Jesus is not an accessory. He is Lord of Lords and King of Kings and He has come to set the whole earth ablaze with light, not just bring comfort to our lives. He has come to rule our darkness, not just give us hope in the middle of it.
That is why John baptised with water for repentance. He was preparing us to meet the light.
Baptism meant open, public, confession of sin. If you wanted to be baptised by John you had to walk into the water, lined up behind prostitutes, tax collectors and unjust soldiers, acknowledging the fact that you needed a good wash every bit as much as they did.
“I am a very great sinner,” you would be saying “and I need to be cleansed”.
Open, public confession of sin opening the door to real life. John was preparing them to meet Jesus. Come into the light if you want to meet the light of the world.
“He came as a witness to testify concerning that light, so that through him all might believe.” (John 1:7)
So that all may believe. John the apostle is unequivocal, here at the start of his gospel, when He talks about the scope of the Father’s heart for the world. So that all may believe. Whatever else we read in the following chapters, John the Apostle has set the boundaries of God’s loving heart as being universal.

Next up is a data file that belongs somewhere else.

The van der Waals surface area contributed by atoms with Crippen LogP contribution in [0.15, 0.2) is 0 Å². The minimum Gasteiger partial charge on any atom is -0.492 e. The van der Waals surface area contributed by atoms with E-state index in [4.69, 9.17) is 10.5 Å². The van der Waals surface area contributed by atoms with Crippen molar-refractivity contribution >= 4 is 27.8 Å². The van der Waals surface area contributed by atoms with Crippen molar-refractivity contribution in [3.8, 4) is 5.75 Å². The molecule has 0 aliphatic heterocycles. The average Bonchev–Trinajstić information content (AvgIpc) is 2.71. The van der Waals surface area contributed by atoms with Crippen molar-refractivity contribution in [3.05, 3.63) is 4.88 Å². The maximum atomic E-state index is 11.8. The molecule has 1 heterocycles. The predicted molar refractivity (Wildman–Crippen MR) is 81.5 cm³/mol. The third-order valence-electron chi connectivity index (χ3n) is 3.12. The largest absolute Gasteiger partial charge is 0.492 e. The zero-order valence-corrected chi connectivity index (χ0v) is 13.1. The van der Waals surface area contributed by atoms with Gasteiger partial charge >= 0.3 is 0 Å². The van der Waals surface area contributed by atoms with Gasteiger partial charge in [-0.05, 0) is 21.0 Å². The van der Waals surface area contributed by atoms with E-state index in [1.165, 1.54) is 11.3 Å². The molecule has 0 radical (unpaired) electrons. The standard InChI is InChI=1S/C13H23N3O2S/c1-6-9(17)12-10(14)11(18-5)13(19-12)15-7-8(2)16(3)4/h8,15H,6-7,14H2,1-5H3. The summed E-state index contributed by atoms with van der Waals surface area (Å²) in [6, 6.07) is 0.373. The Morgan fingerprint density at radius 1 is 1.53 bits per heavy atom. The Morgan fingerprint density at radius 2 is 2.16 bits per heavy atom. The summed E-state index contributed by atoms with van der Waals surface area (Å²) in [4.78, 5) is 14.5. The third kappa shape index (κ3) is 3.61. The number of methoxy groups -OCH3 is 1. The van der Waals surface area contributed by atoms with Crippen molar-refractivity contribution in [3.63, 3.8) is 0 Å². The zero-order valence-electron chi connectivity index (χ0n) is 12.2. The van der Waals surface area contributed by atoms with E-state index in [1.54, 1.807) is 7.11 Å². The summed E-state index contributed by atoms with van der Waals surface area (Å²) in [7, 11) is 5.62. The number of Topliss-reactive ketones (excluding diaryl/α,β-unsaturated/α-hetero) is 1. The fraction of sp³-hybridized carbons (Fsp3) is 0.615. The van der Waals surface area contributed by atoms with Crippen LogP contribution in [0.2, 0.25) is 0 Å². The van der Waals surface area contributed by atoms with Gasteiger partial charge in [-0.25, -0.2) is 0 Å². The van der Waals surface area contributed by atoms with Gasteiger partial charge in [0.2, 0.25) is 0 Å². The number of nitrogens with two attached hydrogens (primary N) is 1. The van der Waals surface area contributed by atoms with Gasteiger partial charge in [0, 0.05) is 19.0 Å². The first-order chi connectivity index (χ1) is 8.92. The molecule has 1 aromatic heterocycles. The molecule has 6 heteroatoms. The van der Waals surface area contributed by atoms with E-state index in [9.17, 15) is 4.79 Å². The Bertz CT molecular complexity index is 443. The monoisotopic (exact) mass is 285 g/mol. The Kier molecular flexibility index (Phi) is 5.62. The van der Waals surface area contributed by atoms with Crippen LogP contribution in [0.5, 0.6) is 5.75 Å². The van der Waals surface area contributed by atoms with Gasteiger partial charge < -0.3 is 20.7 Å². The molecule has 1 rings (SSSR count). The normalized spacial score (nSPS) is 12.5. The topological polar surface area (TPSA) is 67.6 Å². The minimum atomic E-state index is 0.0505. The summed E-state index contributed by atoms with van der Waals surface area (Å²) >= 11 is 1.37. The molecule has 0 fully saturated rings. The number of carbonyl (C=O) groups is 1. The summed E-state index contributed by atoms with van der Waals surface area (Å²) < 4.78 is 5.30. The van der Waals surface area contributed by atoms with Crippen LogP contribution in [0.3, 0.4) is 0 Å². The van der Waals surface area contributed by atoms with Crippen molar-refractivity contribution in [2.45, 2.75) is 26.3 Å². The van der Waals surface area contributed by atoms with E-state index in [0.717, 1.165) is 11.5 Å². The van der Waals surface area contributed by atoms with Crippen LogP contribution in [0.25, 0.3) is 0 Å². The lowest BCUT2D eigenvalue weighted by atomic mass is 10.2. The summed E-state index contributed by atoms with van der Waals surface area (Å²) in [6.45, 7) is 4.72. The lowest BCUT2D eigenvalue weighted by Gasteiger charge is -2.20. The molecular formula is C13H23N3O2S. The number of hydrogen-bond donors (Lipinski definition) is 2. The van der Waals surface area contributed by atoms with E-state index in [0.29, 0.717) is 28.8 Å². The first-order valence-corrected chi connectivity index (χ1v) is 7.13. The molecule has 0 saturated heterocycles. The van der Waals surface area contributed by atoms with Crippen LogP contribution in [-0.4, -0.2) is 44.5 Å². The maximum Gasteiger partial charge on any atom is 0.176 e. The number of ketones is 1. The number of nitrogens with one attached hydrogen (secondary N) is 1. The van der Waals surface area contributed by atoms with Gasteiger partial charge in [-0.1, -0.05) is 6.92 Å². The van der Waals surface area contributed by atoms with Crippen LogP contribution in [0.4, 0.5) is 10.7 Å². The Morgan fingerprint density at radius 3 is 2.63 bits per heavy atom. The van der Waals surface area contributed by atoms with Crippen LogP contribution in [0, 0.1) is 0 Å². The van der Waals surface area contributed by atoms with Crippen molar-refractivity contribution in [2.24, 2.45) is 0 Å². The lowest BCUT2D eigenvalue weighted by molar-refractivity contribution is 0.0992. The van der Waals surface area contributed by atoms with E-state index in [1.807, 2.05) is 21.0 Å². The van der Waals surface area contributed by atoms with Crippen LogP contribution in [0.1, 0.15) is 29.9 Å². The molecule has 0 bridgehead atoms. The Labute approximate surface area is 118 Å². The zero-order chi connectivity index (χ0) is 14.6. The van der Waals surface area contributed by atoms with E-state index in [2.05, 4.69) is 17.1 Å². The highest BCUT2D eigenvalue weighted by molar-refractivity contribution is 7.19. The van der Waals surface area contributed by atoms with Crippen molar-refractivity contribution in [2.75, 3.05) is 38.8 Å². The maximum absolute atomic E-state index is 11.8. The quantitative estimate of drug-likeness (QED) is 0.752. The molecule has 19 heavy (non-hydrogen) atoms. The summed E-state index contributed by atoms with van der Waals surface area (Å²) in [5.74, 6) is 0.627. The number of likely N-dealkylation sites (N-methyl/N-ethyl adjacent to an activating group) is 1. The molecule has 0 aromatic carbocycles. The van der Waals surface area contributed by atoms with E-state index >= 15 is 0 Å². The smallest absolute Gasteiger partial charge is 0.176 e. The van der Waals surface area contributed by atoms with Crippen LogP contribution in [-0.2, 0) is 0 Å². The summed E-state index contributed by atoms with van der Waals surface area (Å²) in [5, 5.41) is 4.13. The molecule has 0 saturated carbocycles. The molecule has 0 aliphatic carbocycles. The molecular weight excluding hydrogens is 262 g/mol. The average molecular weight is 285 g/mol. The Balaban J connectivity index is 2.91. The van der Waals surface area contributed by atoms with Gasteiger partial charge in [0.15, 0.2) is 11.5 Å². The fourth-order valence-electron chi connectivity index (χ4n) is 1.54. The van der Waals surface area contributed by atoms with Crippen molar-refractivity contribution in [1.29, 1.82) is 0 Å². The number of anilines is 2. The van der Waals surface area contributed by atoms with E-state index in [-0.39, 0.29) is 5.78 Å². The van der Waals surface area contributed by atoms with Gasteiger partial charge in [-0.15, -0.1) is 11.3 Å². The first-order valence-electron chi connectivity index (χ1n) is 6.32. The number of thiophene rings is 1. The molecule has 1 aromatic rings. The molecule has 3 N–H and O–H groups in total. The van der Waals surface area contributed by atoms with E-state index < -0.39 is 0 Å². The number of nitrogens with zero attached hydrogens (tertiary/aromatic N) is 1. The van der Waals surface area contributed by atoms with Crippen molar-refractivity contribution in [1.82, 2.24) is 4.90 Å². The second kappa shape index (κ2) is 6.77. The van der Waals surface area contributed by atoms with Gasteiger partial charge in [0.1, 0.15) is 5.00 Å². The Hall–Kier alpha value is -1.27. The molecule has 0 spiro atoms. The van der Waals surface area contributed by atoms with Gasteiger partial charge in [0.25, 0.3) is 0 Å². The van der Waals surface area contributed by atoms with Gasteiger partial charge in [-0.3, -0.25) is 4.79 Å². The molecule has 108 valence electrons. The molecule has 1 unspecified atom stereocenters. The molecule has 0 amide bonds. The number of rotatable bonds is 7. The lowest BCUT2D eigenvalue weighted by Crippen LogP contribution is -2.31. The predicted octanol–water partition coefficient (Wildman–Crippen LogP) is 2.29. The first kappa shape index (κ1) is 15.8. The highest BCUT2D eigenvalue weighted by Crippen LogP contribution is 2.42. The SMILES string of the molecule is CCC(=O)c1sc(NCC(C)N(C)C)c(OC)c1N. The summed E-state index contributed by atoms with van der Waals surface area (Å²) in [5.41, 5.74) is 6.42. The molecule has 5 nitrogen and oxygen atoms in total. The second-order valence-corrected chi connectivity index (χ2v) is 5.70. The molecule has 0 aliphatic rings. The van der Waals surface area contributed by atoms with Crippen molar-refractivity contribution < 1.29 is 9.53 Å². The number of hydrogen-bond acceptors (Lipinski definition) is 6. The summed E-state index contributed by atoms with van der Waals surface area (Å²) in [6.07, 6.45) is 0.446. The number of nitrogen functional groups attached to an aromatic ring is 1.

There are verses in the rest of John that support this view: “for God so loved the world that He gave us (the world) His only Son that whoever (universal again) believes should not perish but have eternal life” (John 3:16).
There are verses that point to a more restrictive or exclusive view of God’s redemptive plan: “No one can come to me unless the Father who sent me draws him” (John 6:44).
One appears to point to a God who loves everyone and gives everyone the same opportunity to repent and be saved. The other appears to point to a God who loves everyone but not everyone gets the same opportunity to be saved because He chooses some and not others.
That may be an overly simplistic way of unpacking what John is saying in His gospel, however, my point is this: He says both. He says that God loves everyone and appears to open the door to anyone to be saved but He also says that we cannot be saved unless the Father draws us in the first place.
Wherever you land in that discussion, what is clear is this: When John the Apostle sets out the landscape for his explanation of the gospel, the good news, he doesn’t put any parameters on the recipients of God’s love or His desire for their redemption. He sent John the Baptist into the world “as a witness to testify concerning that light, so that through him all might believe.” (John 1:7)
The Apostle John’s aim seems clear. He wants all his readers to believe that there is a God who loves and cares for them. So much so that He sends His own Son as a light to all those in darkness. So that through Him (Jesus) all might believe (and therefore be saved). John wants everyone to believe that salvation is possible for them. This is a theme that is underlined throughout the gospel as John highlights people from different backgrounds and even nations who are all offered an opportunity to believe in Him and be saved.